President Mahmoud Abbas's ruling Fatah Party posted a poor showing in Palestinian municipal elections across the West Bank, even though the rival Islamic Hamas movement stayed out of the race, according to results announced today. The vote reflected public discontent with Abbas and his Fatah movement, whose popularity has sunk due to a weak economy, nepotism in its ranks and its failure to lead the Palestinians closer to independence. Yesterday's vote gave Palestinians a rare chance to cast ballots after over a decade without presidential or legislative elections. Abbas' embattled party ran virtually unopposed, and yesterday's election was seen as a litmus test of Fatah's popularity. But the results indicated lackluster support for the party, which has dominated Palestinian politics for half a century. In an indication of public sentiment, just 53 percent of eligible voters cast ballots. Voter turnout in the previous municipal elections, in 2012, was comparable, elections commission director Hisham Khalil said. In Hebron, the West Bank's largest city and a Hamas stronghold, Fatah won just seven of 15 seats. "The result wasn't great for us," said Tayseer Abu Sneineh, the head of Fatah's list in the city. In Nablus, another major city, Fatah won 11 of 15 seats, but only after forming an alliance with Islamist candidates.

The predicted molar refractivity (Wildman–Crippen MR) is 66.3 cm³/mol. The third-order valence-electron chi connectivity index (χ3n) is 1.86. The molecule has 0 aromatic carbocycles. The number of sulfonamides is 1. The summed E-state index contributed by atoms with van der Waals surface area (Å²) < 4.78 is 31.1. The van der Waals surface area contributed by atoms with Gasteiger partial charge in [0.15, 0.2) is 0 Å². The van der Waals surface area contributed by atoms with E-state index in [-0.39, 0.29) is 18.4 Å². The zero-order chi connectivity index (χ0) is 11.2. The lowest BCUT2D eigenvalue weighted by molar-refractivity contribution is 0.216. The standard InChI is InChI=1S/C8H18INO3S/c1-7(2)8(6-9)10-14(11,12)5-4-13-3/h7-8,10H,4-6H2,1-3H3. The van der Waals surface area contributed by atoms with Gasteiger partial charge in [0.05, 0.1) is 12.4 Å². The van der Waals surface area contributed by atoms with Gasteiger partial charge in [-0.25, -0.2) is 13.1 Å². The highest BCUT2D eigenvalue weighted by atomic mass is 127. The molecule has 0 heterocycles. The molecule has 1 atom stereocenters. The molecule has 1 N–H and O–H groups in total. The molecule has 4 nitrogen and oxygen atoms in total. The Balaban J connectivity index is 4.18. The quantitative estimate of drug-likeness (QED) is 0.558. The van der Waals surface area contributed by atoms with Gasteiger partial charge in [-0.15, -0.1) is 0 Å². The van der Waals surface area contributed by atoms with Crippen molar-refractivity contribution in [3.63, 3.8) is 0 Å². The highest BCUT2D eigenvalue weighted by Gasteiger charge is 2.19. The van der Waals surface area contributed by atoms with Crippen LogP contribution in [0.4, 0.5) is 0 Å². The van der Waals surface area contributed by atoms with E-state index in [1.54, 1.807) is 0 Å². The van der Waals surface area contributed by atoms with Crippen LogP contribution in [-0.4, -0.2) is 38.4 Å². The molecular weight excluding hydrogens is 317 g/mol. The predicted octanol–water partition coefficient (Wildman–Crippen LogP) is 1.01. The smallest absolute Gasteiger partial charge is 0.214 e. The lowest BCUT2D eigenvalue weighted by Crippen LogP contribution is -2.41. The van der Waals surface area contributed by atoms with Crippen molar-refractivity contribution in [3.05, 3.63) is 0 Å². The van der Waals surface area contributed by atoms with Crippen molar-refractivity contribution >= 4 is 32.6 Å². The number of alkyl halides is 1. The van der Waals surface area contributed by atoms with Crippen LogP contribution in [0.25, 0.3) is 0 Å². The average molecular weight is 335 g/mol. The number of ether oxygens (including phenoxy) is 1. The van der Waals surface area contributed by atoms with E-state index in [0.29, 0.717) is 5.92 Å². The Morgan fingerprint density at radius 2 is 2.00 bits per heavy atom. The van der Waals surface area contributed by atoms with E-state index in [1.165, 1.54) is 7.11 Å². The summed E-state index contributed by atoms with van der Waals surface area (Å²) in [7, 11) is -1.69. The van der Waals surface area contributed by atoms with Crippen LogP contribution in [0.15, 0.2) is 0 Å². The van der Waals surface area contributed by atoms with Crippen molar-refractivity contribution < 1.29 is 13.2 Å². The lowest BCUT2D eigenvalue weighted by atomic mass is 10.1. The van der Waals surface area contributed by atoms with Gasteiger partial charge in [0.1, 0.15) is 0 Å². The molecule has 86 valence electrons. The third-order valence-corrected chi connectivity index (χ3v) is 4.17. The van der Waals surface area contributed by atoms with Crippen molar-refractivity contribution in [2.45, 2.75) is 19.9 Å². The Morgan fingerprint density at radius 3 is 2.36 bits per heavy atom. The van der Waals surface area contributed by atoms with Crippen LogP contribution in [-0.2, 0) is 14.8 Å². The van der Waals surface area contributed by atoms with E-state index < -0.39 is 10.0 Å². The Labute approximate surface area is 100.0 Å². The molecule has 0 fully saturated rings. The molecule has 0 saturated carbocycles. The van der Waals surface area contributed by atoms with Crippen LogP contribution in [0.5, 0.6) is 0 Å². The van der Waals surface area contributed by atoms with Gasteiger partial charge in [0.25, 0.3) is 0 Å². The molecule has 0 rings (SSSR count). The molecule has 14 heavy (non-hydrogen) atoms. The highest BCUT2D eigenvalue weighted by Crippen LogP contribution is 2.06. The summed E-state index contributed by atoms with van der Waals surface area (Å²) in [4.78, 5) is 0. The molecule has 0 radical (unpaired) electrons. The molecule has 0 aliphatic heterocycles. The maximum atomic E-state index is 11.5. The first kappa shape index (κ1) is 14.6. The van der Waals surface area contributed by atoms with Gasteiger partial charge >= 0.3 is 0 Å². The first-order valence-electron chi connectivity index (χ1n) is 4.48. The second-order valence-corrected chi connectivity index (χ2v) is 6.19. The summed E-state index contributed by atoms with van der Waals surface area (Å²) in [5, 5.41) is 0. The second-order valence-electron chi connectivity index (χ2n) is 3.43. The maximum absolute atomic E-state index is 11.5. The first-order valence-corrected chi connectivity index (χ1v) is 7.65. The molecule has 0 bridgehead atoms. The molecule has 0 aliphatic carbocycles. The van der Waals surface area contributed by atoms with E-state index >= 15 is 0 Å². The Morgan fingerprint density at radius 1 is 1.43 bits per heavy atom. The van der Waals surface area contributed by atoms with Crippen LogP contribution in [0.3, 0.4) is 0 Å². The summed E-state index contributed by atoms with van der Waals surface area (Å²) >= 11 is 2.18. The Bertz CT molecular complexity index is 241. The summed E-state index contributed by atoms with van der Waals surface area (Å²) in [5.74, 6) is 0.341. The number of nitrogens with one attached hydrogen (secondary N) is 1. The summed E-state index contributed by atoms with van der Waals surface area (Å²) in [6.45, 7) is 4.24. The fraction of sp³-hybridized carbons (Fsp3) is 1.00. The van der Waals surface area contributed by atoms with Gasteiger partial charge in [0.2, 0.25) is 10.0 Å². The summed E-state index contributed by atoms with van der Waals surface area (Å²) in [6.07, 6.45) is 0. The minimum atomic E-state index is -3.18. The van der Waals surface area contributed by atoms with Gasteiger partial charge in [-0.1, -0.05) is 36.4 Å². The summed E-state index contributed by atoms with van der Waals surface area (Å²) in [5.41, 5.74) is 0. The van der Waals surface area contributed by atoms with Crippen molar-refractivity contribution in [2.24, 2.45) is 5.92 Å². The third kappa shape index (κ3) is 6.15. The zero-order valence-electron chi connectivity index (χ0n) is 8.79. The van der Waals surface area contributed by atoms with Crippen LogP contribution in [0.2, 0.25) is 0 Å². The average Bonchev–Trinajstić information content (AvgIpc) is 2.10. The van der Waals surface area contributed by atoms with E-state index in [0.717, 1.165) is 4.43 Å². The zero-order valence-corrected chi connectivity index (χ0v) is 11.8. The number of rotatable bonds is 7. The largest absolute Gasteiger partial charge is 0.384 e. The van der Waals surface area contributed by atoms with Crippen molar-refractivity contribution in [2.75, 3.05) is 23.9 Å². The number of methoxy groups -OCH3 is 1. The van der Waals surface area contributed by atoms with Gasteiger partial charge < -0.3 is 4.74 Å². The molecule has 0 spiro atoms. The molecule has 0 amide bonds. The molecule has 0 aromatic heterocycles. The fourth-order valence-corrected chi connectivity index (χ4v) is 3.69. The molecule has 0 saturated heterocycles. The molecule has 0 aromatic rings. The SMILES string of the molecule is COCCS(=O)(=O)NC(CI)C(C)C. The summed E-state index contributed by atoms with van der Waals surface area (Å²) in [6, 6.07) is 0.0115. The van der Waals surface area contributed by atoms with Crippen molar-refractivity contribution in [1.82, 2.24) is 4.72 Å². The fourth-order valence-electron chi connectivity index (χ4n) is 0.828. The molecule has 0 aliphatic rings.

Turnout in Nablus was just 21 per cent. Fatah only won clear victories in two major cities, Jenin and Jericho. In several cities, Fatah couldn't piece together enough candidates to field a campaign list, leaving local Fatah politicians to run as independents. Roughly 2.2 million Palestinians live in the West Bank, of whom just over 787,000 were eligible to vote. East Jerusalem's 300,000 residents didn't take part in the elections. The Palestinians have been divided between rival governments since Hamas defeated Fatah in the 2006 legislative elections and drove the latter out of the Gaza Strip the following year, leaving Abbas in control only of the Palestinian Authority autonomy government in parts of the West Bank. Repeated attempts to reconcile have failed. Fatah and Hamas were supposed to compete in elections last year in both the West Bank and Gaza. But with the rival factions disqualifying each other's candidates, Fatah went forward with the elections in the West Bank alone in a bid to renew its legitimacy. The Palestinian president is currently more than a decade into what was supposed to be a four-year term. Hanna Nasser, head of the Central Elections Commission, said the organization plans to approach Hamas about the possibility of holding municipal elections in the Gaza Strip.
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